“In the past, it was always done that way, as a community. I want to help raise awareness of a return to traditional prescribed burning, engage communities more, and help them understand that fire is not always something to be feared. If the burn can be done safely, I want to raise awareness of its importance,” he said, adding that the band elders were really happy with this prescribed burn and the way things were planned. They want to see everyone go back to traditional burning, Louie said.

According to ecosystem biologist Lindsey Dewart, having these traditional values ​​and experiences from the Osoyoos Indian Band, as well as the Penticton Indian Band, proved extremely valuable in making this project a reality.

Dewart, who worked on the project through the Ministry of Forests, said: “This project would not have happened without working with First Nations. In entering into this project, I relied heavily on the historical knowledge of the traditional knowledge keepers, and their advice, of both bands. They have been invaluable partners to work with on this.

She also noted that a project of this scale was not possible without the support and partnerships of several organizations and businesses such as WBCF, Vaagen Fiber Canada, local First Nations and local recreation groups.

Dewart also confirmed that the project is particularly important because of its overlapping values ​​of forest fire prevention and ecosystem restoration. She said one of the ways they determine the prescribed burn area is to look at the fire regimes of the historic ecosystem and what they looked like before the 100 years of fire suppression, in order to protect communities. and resources.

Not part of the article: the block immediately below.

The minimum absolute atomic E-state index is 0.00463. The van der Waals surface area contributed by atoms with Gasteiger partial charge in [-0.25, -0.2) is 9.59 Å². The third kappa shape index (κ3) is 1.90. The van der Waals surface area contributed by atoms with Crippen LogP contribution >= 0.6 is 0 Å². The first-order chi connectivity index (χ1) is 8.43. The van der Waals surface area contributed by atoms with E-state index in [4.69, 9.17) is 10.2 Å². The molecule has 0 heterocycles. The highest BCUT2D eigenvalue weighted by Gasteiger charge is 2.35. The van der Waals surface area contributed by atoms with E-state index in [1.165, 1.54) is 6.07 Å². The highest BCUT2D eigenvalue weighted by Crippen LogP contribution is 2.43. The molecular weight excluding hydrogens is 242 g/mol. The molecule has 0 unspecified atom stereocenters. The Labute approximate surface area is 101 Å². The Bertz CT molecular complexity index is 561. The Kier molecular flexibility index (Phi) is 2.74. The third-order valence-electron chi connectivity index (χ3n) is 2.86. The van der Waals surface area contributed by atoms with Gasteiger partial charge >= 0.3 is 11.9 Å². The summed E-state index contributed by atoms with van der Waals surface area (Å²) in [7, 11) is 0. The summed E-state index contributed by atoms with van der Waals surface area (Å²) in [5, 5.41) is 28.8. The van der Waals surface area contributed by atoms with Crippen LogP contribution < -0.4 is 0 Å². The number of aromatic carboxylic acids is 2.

“We do this by looking at fire scars in a tree, to gauge how often fires occur in an area, without reaching the severity of actually killing trees in the forest,” she said. “So trying to bring that regime back into the ecosystem is so important. From an ecosystem perspective, one of our goals is to increase species diversity, as well as species abundance.

“What I realized is that there is a lot of fear around the fire; and it is understandable. It can be very destructive, but it can also be used and has been used for generations to benefit ecosystems and also reduce the risk of really large and catastrophic wildfires,” Dewart added.

The community of Rock Creek, British Columbia suffered a devastating wildfire in 2015; a fire that spread to about 800 hectares in a few hours, causing the evacuation of hundreds of homes. Avoiding such a scenario in the future is also important to the group, and this latest prescribed burn will help with that while restoring much of the area’s natural habitat.

Flett, who coordinated with all of these project partners for the burn, expressed how great it was to be part of the burn that had so many implications for the ecosystem and the community.

“We are fortunate to be part of the fire and we are pleased that the Penticton Indian Band, Osoyoos Indian Band and the BC Wildfire Service led the project because for something of this scale and in the back – community course, it should be led by the experts. ,” he said.